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Floor Surfer® and co-contraction and fall reaction training

By physiotherapist Hannah Harboe

The theme of this month's Gonge Insights is co-contraction and fall reactions and how our senses influence both these functions. We bring a case, in which the Floor Surfer® is used to train both co-contraction and fall reaction.

Co-contraction: To keep our balance, it is important that the muscles on both sides of a joint, work together. This is called co-contraction. 
Co-contraction describes how the muscles work together, tensing and relaxing on both sides of a joint or on both sides of the body in order to hold a stable position.
If your position is unstable, you will lose your balance. Efficient co-contraction is important as it ensures that the body is not constantly in a stretched posture. A child's ability to co-contract depends on his/her awareness of proprioceptive stimuli (i.e. senses, muscles and joints).

The better and more accurately a child can register stimulation of the proprioceptive receptors, the easier and more refined his/her response - and the quality of his/her movements - will be.

The more vestibular (balance - see Gonge Insights no. 2) stimulation, including speed, acceleration and decelaration, we are exposed to, the better we stimulate our capacity to co-contract and our ability to register proprioceptive stimuli.
For most people, reacting too slowly triggers a fall reaction.

Fall reactions: When a child does not register proprioceptive input or overreacts to stimuli, he/she loses his/her balance.
In other words, if co-contraction is not fast enough, a fall reaction is triggered, i.e. the child cushions the fall using the hands.
Fall reactions are important as they protect us from falling and injury.
Using the arms in a fall reaction is important as the arms protect the face and head from injury.
If co-contraction is weak or if the vestibular system overreacts, the fall reaction is triggered too slowly or too violently. If fall reactions are too slow, the child will fall and injure himself/herself as the hands do not react fast enough to cushion the fall.

Fall reactions are a type of "emergency brake". They are reflexes whereas the ability to maintain one's balance and remain stable in a position requires finely-tuned sensory integration, which not only depends on registration of vestibular and proprioceptive stimuli, but is also heavily reliant on visual stimuli.

CASE

John (aged) has undergone an operation, which damaged the nerve pathways in his abdominal muscles, resulting in reduced abdominal muscle strength. His ability to contract his abdominal muscles is impaired. He is afraid he will fall, because he can feel that his muscles do not react as they used to.

To train John's muscles and improve his fall reactions and muscle speed, I ask John to sit cross-legged on the Floor Surfer® with his hands on his knees (see photo).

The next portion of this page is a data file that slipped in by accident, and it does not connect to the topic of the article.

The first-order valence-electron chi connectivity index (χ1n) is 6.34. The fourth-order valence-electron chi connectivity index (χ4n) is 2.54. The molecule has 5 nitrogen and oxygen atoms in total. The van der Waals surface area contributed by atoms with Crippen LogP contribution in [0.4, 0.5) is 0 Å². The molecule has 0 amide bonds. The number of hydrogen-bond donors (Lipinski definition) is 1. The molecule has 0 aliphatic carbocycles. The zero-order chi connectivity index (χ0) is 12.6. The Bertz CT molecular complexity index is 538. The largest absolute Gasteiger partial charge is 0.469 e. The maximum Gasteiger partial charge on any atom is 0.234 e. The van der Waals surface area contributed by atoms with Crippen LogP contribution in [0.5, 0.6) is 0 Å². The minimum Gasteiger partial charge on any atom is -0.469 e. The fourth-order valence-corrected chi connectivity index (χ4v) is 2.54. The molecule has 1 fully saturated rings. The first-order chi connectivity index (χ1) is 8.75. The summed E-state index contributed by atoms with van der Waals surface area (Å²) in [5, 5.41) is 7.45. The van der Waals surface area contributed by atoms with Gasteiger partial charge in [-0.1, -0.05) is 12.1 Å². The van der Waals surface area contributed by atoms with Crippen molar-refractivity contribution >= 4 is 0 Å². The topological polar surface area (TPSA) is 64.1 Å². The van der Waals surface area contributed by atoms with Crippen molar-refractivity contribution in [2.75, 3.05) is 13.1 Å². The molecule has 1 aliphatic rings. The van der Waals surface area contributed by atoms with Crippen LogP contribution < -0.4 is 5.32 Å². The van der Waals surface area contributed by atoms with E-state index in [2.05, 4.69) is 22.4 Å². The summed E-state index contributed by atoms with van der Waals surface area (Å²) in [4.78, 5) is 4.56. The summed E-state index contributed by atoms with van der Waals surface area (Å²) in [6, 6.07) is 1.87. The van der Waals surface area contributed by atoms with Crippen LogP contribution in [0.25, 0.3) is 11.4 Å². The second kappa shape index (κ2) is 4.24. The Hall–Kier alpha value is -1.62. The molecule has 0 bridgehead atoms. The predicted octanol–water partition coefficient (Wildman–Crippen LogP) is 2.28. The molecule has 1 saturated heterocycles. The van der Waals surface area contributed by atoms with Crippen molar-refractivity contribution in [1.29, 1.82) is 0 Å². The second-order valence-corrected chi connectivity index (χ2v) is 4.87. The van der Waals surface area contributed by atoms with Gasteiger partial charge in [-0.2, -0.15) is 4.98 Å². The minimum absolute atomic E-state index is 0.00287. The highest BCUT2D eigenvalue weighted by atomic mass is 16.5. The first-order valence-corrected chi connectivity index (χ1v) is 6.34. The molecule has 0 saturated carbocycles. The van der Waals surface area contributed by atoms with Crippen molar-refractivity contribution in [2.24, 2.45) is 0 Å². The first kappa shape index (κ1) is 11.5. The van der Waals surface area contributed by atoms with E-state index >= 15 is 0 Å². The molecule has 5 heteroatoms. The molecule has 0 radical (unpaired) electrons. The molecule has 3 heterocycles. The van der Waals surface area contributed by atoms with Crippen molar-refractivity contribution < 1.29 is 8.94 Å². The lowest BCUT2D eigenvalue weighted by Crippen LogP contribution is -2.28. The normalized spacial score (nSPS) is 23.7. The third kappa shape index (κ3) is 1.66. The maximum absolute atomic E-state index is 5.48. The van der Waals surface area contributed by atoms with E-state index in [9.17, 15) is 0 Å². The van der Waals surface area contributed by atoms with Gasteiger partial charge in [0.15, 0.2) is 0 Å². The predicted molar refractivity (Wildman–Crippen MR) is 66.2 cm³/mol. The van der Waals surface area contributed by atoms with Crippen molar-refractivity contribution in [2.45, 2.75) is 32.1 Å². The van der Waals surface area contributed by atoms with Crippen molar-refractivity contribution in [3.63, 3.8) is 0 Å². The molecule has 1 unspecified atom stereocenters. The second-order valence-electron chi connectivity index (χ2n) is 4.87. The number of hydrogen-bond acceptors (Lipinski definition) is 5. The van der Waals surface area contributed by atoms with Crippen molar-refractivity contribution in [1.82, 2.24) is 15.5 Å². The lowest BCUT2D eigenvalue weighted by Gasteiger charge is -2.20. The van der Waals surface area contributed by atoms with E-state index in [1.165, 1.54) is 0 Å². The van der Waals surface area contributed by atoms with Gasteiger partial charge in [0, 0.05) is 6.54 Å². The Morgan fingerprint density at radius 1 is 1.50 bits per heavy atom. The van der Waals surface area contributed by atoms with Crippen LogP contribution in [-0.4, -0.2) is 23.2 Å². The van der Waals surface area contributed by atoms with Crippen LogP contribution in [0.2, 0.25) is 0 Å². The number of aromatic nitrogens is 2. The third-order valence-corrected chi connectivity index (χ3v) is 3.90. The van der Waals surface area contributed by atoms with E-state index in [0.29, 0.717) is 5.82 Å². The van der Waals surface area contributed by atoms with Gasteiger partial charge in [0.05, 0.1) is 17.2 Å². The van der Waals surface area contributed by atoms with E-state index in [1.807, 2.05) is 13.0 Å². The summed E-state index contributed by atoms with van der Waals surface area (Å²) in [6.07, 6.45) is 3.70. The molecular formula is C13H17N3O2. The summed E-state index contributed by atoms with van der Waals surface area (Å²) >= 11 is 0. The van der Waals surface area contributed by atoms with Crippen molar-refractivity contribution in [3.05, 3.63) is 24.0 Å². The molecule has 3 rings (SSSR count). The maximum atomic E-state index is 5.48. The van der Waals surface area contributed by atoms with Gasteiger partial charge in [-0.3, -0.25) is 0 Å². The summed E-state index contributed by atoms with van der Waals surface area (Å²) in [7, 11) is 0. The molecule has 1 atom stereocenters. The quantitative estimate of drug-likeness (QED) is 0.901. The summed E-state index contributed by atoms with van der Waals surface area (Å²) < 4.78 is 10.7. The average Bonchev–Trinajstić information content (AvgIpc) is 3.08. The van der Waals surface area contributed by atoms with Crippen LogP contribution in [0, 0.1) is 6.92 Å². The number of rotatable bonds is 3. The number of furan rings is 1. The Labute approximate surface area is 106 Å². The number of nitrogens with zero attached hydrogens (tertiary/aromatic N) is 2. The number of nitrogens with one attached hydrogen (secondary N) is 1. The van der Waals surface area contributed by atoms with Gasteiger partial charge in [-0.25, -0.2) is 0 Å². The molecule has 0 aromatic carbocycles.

I tell John that I will move the Floor Surfer®  in a circle. When I give the signal: "Now!, the Floor Surfer® move in the opposite direction.

If John is unable to keep his balance, he will cushion the fall using his hands to avoid falling to the floor. If John reacts in time, he will be able to keep his hands on his knees and react by co-contracting the diagonal abdominal muscles in the opposite direction to the direction of travel.
To prevent injury, it is important that John has good fall reactions. However, it would be best if he could get his abdominal muscles to react quickly and therefore avert triggering a fall reaction.

The goal of this exercise is to get John to manage six changes of direction on the Floor Surfer® without removing his hands from his knees. Every time his hand touches the floor, we start again. He has a clear goal, which motivates John and makes it easy for him to see that he is making progress.The exercise is simple and John finds it fun, because he makes rapid progress. We agree that he can do this exercise daily at home with his parents.I know that this exercise requires integration of the vestibular, proprioceptive and visual sensory impressions. This means that I can adjust several
parameters if John is unable to master the exercise or if it becomes too easy.
I can reduce the level of vestibular stimulation by moving the Floor Surfer® more slowly and increase the level of stimulation by accelerating or changing direction rapidly. Similarly, I can reduce proprioceptive stimulation by supporting John around
his hips or holding his upper arms, so that he does not have to support his whole body. To make the exercise more difficult, I can ask him to hold his hands on his head instead of on his knees. This increases the load on John’s weak, diagonal abdominal muscles.
To make the exercise easier visually, I can ask John to focus on a specific spot and tell him that we will change direction each time he hits this spot. To make it visually more difficult, he closes his eyes. He has no visual stimuli to help and receives information
only from the vestibular and proprioceptive sensory systems. When John turns up for training next time, we will adjust some of these parameters, depending on how things have gone with training at home. I guess that John will have fun training with the Floor Surfer® for some time – probably for longer than he needs to train to a better functional level than before his operation!